The Yarloop War Memorial

Story
Posted on 16 January 2019

The Yarloop & Districts War Memorial was built to remember those who paid the Supreme Sacrifice & their Comrades in the Great War of 1914–1919. 

The design of the memorial was the result of a competition won by the Western Australian Sculptor by Pietro Porticell. Construction was supervised by architect M.J. Ochiltree. The memorial was unveiled on Anzac Day April 25, 1922 by Lieutenant Colonel C.H.E Manning, D.S.O, O.B.E.

The memorial is a 6m high granite obelisk with the names of the fallen on the front and on the other three sides the names of those who enlisted and returned including two who were awarded the Victoria Cross. Protruding at right angles from each tablet is a crouching lion carved from South African white marble. The Yarloop and Districts community raised the funds to erect the memorial which included money left from an amenities fund collected in 1918 for local servicemen serving overseas. The cost was approximately $1500.

The memorial was one of the few public structures to survive the bushfires that ravaged the small town of Yarloop on the 7th January 2016.  The fires destroyed 121homes as well as most public buildings in Yarloop and thousands of hectares of farming land. Two lives were lost. 

It withstood the intensity of the blaze suffering only smoke damage and the loss of the surrounding picket fence, while directly across the road, the fire station and historic Yarloop Workshops were destroyed.  Refurbishment of the memorial was seen as a priority so that the community could pay their respects on Anzac Day of 2016. 

This memorial had been managed by the local Yarloop Volunteer Fire Brigade for many years and despite their own losses, brigade members and town residents worked hard to complete the refurbishment in time.   The 2016 Yarloop Anzac Day Service went ahead despite the town still being closed to the general public and the clean-up operation far from finished.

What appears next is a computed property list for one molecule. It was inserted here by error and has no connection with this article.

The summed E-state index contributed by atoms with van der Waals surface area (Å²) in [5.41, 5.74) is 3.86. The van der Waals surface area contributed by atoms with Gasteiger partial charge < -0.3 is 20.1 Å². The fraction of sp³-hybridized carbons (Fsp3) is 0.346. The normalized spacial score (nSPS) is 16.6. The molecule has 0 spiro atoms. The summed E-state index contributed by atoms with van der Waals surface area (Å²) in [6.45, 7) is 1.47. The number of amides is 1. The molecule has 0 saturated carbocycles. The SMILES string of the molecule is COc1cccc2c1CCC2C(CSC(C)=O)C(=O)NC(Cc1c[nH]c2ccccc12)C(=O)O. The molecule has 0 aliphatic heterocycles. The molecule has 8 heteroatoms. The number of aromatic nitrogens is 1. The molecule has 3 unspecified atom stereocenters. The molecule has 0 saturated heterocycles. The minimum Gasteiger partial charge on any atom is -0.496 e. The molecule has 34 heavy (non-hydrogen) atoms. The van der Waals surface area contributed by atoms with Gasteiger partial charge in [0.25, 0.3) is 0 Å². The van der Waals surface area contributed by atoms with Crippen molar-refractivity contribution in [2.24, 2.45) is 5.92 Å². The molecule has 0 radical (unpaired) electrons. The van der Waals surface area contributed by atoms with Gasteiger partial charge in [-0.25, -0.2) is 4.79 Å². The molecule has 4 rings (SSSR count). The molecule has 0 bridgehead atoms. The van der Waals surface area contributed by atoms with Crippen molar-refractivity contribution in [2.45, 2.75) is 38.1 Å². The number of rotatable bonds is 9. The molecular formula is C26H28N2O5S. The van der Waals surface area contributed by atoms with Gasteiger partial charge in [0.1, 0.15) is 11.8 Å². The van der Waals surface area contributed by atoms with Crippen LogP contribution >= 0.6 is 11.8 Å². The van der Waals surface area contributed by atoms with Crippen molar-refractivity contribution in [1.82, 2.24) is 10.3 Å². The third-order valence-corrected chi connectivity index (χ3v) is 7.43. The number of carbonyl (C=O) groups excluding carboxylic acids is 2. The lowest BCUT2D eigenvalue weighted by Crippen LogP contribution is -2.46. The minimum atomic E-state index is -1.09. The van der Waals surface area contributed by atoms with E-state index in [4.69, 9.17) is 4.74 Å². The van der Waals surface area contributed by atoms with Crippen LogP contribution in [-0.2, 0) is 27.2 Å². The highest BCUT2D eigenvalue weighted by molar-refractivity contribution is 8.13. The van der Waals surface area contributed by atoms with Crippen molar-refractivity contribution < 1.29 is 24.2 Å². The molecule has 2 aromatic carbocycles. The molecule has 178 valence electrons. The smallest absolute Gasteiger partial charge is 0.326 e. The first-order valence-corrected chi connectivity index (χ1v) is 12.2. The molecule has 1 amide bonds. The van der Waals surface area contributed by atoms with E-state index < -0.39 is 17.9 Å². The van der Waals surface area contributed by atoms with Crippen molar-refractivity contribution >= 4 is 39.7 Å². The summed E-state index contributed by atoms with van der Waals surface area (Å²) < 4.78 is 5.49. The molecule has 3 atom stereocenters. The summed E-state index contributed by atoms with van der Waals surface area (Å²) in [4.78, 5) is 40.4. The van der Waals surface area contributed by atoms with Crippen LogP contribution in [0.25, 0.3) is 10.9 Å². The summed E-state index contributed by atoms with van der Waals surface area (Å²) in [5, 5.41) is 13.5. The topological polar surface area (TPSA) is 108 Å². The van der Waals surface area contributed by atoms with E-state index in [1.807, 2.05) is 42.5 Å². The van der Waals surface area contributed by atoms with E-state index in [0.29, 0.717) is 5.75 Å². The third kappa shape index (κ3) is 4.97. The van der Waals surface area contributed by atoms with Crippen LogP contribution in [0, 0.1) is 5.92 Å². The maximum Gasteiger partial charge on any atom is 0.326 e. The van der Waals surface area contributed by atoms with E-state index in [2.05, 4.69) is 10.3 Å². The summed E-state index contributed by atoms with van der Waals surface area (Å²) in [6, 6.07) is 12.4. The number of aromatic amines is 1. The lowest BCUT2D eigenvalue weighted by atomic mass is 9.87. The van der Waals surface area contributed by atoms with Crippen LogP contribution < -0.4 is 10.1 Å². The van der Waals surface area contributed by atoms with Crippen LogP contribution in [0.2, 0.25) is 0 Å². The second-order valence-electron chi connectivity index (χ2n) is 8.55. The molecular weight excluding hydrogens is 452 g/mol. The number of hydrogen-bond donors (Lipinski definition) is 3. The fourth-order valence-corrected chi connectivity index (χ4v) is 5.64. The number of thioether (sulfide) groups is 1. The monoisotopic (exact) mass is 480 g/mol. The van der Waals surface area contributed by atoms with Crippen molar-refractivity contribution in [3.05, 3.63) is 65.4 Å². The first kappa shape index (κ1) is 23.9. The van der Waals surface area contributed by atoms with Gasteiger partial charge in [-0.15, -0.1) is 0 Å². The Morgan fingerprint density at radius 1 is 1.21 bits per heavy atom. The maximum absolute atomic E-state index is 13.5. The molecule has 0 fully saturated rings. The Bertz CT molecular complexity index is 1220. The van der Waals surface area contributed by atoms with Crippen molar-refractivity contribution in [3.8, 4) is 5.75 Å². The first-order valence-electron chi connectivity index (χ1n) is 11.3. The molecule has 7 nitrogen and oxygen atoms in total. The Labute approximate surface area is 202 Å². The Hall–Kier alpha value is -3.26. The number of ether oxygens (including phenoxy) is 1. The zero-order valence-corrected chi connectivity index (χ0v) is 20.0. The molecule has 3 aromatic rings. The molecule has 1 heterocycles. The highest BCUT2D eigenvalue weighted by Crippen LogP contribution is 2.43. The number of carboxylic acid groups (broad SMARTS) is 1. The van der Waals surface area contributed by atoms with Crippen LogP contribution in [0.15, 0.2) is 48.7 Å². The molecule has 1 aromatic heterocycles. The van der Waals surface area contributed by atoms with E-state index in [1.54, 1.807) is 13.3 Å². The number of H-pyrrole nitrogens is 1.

1,000 people attended the Dawn Service in Yarloop in 2016 nearly double the population of the town. Veterans and volunteer firefighters stood side-by-side in the darkness and steady rain, all heroes in the eyes of onlookers.

In front of them stood the Yarloop War Memorial, a 6m-high granite obelisk surrounded by lush grass, flowers and a white picket fence. While behind them, the ruins of the historic Yarloop workshops and a patch of vacant land once occupied by the fire station.

Didier Pontzeele, from the Belgian War Graves Commission, flew from Belgium to spend Anzac Day in Yarloop. He brought with him pebbles from the grave of Pte Edward Properjohn, a local man who died on the Western Front in 1916.

He said the Diggers named on the Yarloop war memorial would be proud of the town.

“Those boys had the same spirit and mentality of the Belgian people,” he said.

“It is the very same spirit that I have seen here with my own eyes in Yarloop as you are pulling together the greatest efforts in rebuilding your village.”

For more information please visit https://www.harveyhistoryonline.com/